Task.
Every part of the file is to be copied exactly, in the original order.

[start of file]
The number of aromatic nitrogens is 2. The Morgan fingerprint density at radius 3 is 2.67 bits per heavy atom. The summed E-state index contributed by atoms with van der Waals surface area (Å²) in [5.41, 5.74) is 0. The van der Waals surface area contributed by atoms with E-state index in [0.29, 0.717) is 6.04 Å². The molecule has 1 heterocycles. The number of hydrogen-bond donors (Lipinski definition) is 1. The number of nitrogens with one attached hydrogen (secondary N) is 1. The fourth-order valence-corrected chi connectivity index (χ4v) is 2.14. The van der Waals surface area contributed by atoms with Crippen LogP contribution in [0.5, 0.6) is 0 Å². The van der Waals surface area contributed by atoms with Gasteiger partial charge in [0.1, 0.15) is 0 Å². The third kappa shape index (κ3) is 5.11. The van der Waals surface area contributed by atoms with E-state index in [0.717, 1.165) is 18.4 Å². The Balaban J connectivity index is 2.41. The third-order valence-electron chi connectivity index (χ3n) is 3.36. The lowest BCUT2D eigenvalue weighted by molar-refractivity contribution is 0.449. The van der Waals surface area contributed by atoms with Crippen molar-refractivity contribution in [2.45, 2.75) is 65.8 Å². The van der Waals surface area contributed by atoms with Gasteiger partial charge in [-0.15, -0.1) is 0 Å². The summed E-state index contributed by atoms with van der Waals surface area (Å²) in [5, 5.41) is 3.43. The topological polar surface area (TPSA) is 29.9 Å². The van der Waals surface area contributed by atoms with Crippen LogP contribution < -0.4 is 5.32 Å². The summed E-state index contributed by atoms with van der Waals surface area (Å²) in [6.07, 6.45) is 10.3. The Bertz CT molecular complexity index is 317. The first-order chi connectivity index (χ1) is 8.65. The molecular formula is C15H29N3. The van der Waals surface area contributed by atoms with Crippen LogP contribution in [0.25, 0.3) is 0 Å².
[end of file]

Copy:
The number of aromatic nitrogens is 2. The Morgan fingerprint density at radius 3 is 2.67 bits per heavy atom. The summed E-state index contributed by atoms with van der Waals surface area (Å²) in [5.41, 5.74) is 0. The van der Waals surface area contributed by atoms with E-state index in [0.29, 0.717) is 6.04 Å². The molecule has 1 heterocycles. The number of hydrogen-bond donors (Lipinski definition) is 1. The number of nitrogens with one attached hydrogen (secondary N) is 1. The fourth-order valence-corrected chi connectivity index (χ4v) is 2.14. The van der Waals surface area contributed by atoms with Crippen LogP contribution in [0.5, 0.6) is 0 Å². The van der Waals surface area contributed by atoms with Gasteiger partial charge in [0.1, 0.15) is 0 Å². The third kappa shape index (κ3) is 5.11. The van der Waals surface area contributed by atoms with E-state index in [0.717, 1.165) is 18.4 Å². The Balaban J connectivity index is 2.41. The third-order valence-electron chi connectivity index (χ3n) is 3.36. The lowest BCUT2D eigenvalue weighted by molar-refractivity contribution is 0.449. The van der Waals surface area contributed by atoms with Crippen molar-refractivity contribution in [2.45, 2.75) is 65.8 Å². The van der Waals surface area contributed by atoms with Gasteiger partial charge in [-0.15, -0.1) is 0 Å². The summed E-state index contributed by atoms with van der Waals surface area (Å²) in [5, 5.41) is 3.43. The topological polar surface area (TPSA) is 29.9 Å². The van der Waals surface area contributed by atoms with Crippen LogP contribution < -0.4 is 5.32 Å². The summed E-state index contributed by atoms with van der Waals surface area (Å²) in [6.07, 6.45) is 10.3. The Bertz CT molecular complexity index is 317. The first-order chi connectivity index (χ1) is 8.65. The molecular formula is C15H29N3. The van der Waals surface area contributed by atoms with Crippen LogP contribution in [0.25, 0.3) is 0 Å².